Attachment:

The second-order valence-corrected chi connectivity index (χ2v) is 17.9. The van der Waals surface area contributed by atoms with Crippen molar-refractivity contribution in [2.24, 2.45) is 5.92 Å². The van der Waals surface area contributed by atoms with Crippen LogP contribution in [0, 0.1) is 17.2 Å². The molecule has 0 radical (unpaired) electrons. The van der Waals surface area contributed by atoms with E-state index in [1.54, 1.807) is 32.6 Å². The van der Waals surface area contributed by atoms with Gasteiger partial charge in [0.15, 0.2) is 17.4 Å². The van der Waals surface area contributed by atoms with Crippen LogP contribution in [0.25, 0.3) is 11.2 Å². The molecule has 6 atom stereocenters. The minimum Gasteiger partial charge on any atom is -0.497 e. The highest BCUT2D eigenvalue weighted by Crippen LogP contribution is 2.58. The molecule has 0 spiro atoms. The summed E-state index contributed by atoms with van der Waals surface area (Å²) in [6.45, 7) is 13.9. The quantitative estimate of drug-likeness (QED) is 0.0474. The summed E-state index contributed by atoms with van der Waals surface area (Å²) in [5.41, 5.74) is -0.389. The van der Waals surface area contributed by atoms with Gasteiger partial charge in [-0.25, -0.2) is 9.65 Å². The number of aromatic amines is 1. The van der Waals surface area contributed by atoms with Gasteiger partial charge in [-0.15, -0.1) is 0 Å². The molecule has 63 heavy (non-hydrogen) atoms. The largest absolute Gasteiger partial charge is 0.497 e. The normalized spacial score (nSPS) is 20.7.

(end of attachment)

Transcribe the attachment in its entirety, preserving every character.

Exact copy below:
The second-order valence-corrected chi connectivity index (χ2v) is 17.9. The van der Waals surface area contributed by atoms with Crippen molar-refractivity contribution in [2.24, 2.45) is 5.92 Å². The van der Waals surface area contributed by atoms with Crippen LogP contribution in [0, 0.1) is 17.2 Å². The molecule has 0 radical (unpaired) electrons. The van der Waals surface area contributed by atoms with E-state index in [1.54, 1.807) is 32.6 Å². The van der Waals surface area contributed by atoms with Gasteiger partial charge in [0.15, 0.2) is 17.4 Å². The van der Waals surface area contributed by atoms with Crippen LogP contribution in [0.25, 0.3) is 11.2 Å². The molecule has 6 atom stereocenters. The minimum Gasteiger partial charge on any atom is -0.497 e. The highest BCUT2D eigenvalue weighted by Crippen LogP contribution is 2.58. The molecule has 0 spiro atoms. The summed E-state index contributed by atoms with van der Waals surface area (Å²) in [6.45, 7) is 13.9. The quantitative estimate of drug-likeness (QED) is 0.0474. The summed E-state index contributed by atoms with van der Waals surface area (Å²) in [5.41, 5.74) is -0.389. The van der Waals surface area contributed by atoms with Gasteiger partial charge in [-0.25, -0.2) is 9.65 Å². The number of aromatic amines is 1. The van der Waals surface area contributed by atoms with Gasteiger partial charge in [-0.15, -0.1) is 0 Å². The molecule has 63 heavy (non-hydrogen) atoms. The largest absolute Gasteiger partial charge is 0.497 e. The normalized spacial score (nSPS) is 20.7.